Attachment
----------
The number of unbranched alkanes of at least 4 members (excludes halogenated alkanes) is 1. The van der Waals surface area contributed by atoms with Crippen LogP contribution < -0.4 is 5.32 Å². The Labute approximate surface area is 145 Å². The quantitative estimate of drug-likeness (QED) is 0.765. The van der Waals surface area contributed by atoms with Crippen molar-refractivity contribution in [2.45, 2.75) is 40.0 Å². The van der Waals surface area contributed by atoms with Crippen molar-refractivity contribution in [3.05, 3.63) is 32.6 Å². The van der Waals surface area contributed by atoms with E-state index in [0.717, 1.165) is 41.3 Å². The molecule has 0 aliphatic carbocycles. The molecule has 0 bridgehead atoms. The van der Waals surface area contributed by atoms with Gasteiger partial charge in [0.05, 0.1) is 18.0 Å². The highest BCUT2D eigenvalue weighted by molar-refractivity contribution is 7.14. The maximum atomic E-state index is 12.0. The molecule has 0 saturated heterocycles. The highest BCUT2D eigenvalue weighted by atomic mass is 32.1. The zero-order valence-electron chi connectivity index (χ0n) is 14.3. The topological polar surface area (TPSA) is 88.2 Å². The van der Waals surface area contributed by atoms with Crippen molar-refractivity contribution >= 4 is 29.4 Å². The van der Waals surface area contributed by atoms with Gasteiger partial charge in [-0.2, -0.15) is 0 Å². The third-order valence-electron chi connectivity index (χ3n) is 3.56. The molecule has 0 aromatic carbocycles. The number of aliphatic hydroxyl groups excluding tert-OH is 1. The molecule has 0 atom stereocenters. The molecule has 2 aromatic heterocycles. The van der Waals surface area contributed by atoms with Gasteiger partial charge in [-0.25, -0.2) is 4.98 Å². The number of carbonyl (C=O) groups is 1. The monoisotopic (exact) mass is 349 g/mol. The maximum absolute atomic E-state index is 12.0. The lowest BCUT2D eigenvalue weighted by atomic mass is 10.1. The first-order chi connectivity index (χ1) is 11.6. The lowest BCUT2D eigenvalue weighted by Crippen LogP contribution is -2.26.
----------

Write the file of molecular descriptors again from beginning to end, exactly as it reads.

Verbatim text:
The number of unbranched alkanes of at least 4 members (excludes halogenated alkanes) is 1. The van der Waals surface area contributed by atoms with Crippen LogP contribution < -0.4 is 5.32 Å². The Labute approximate surface area is 145 Å². The quantitative estimate of drug-likeness (QED) is 0.765. The van der Waals surface area contributed by atoms with Crippen molar-refractivity contribution in [2.45, 2.75) is 40.0 Å². The van der Waals surface area contributed by atoms with Crippen molar-refractivity contribution in [3.05, 3.63) is 32.6 Å². The van der Waals surface area contributed by atoms with E-state index in [0.717, 1.165) is 41.3 Å². The molecule has 0 aliphatic carbocycles. The molecule has 0 bridgehead atoms. The van der Waals surface area contributed by atoms with Gasteiger partial charge in [0.05, 0.1) is 18.0 Å². The highest BCUT2D eigenvalue weighted by molar-refractivity contribution is 7.14. The maximum atomic E-state index is 12.0. The molecule has 0 saturated heterocycles. The highest BCUT2D eigenvalue weighted by atomic mass is 32.1. The zero-order valence-electron chi connectivity index (χ0n) is 14.3. The topological polar surface area (TPSA) is 88.2 Å². The van der Waals surface area contributed by atoms with Crippen molar-refractivity contribution >= 4 is 29.4 Å². The van der Waals surface area contributed by atoms with Gasteiger partial charge in [-0.2, -0.15) is 0 Å². The third-order valence-electron chi connectivity index (χ3n) is 3.56. The molecule has 0 aromatic carbocycles. The number of aliphatic hydroxyl groups excluding tert-OH is 1. The molecule has 0 atom stereocenters. The molecule has 2 aromatic heterocycles. The van der Waals surface area contributed by atoms with Gasteiger partial charge in [-0.25, -0.2) is 4.98 Å². The number of carbonyl (C=O) groups is 1. The monoisotopic (exact) mass is 349 g/mol. The maximum absolute atomic E-state index is 12.0. The lowest BCUT2D eigenvalue weighted by atomic mass is 10.1. The first-order chi connectivity index (χ1) is 11.6. The lowest BCUT2D eigenvalue weighted by Crippen LogP contribution is -2.26.